Tuesday, December 23, 2008
Sunday, December 14, 2008
Friday, December 5, 2008
The Friday after Thanksgiving we worked off our meal by moving the oak logs toward the wood shed and hoo boy, wet green oak can be heavy, as I'm sure some of our neighbors can attest! We also moved some winches and other metal thingies - that's a technical term - to a new resting area close to our storage containers so Dino could even out the slope toward the house with the Kubota. Oak and heavy metal parts - great weightlifting workout!
Monday, November 24, 2008
Thursday, November 20, 2008
On the slope just below the ranch house, Dino noticed this fungus. At some point, we'll have to look it up because he couldn't remember the name of it. It was a good foot across and sort of oozy. I took some closeups and ended up deleting them because of the ugh factor.
There was a huge gathering of blackbirds at the old schoolhouse on the other side of the river - at least a hundred or more of Brewer's and red-winged blackbirds along with starlings. They were making an amazing amount of noise so that we heard them long before we saw them.
Sunday, November 9, 2008
Another shot of California farmland.
Saturday, November 8, 2008
Sunday, October 19, 2008
Monday, October 13, 2008
We had our picnic lunch just below the mine near a deep pool of the river, we saw a turtle floating which of course hid itself as soon as I headed for the camera. Some day, my turtly friends! After we ate, we walked downstream for 100 yards or so through the dry riverbed - the river at this time of year is mostly underground with a few deep pools. Wow, the rocks through this part were fascinating and beautiful. We also saw some rocks that had what looked like tiny barnacles, and also some miniscule fresh water snail shells. The shell in this photo is perhaps 3 - 4 millimeters long.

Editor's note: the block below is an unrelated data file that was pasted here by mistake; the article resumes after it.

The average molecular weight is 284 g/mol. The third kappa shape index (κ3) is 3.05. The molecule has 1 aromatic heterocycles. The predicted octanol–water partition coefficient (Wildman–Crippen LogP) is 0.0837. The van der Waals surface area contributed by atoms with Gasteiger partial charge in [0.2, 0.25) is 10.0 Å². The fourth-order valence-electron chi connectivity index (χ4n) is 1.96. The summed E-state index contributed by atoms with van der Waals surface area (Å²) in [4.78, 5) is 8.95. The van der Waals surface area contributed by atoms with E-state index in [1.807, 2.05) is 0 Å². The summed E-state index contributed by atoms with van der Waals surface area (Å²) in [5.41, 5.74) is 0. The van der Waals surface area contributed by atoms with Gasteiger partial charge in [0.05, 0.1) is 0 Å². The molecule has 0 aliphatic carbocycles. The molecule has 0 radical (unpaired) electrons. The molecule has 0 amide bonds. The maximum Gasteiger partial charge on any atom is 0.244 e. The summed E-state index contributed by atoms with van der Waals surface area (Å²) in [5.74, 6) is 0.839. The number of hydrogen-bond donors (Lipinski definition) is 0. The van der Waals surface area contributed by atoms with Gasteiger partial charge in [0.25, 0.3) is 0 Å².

Thursday, October 2, 2008
Wednesday, September 24, 2008
We had a nice picnic lunch by the river where there was a deep-ish pool and then Dino and I headed for a particular spot in the river where we know the ducks hang out. I was also hoping to see the turtle I scared off the week before while trying to get close enough for a picture. No turtles, but we spent a good half hour watching a large group of wood ducks swimming about. This was the closest we'd been to these ducks, which are very wary critters, but for some reason they decided not to fly off immediately as they usually do. We counted 27 of them. The males have really beautiful plumage and make the oddest sounds,not at all like what you would think of as a duck's typical quack quack. (Wood duck photo US Fish and Wildlife)
And finally, the following is so ridiculously off-topic, that I can't even dredge up any embarrassment about it. We just both were fascinated by Dolphin Rings:
Thursday, September 4, 2008
Wednesday, August 20, 2008
Sunday, August 10, 2008
Saturday last, I got to feeling antsy and took off on a walk. I headed back up the same hill where I saw the wild pigs last week, thinking surely they would have moved on. They weren't at the top of that hill, and since I was a little bored with my route, instead of going straight back down the hill, I thought I could do a little cross country to the next hill over and walk up that one. Meanwhile, I knew of a good spring on the way where I might see some good birds so I headed for that. As I made my approach, and got up to about 50 feet away from the spring, I'll be darned if I didn't hear that same scary squealing that I did the week before. This time I saw the pig plain as day - it didn't like me much and took off downhill through the creek bed. I waited for my heart to stop pounding and caught my breath and pondered whether I wanted to continue with my plan or again make a retreat. I have to say that I had a feeling that there wasn't just the solitary pig, but I wasn't hearing or seeing any more. So I called out, "Hey is it safe to go down there? Are there any more pigs?" Instant boilup of pigs - maybe 8 or 9, all coming up out of the spring area. One of them started running in the wrong direction, i.e. toward me, so I waved it off - shoo shoo pig! What else could I do? Anyway, that tactic worked and they all went one way and I went the other.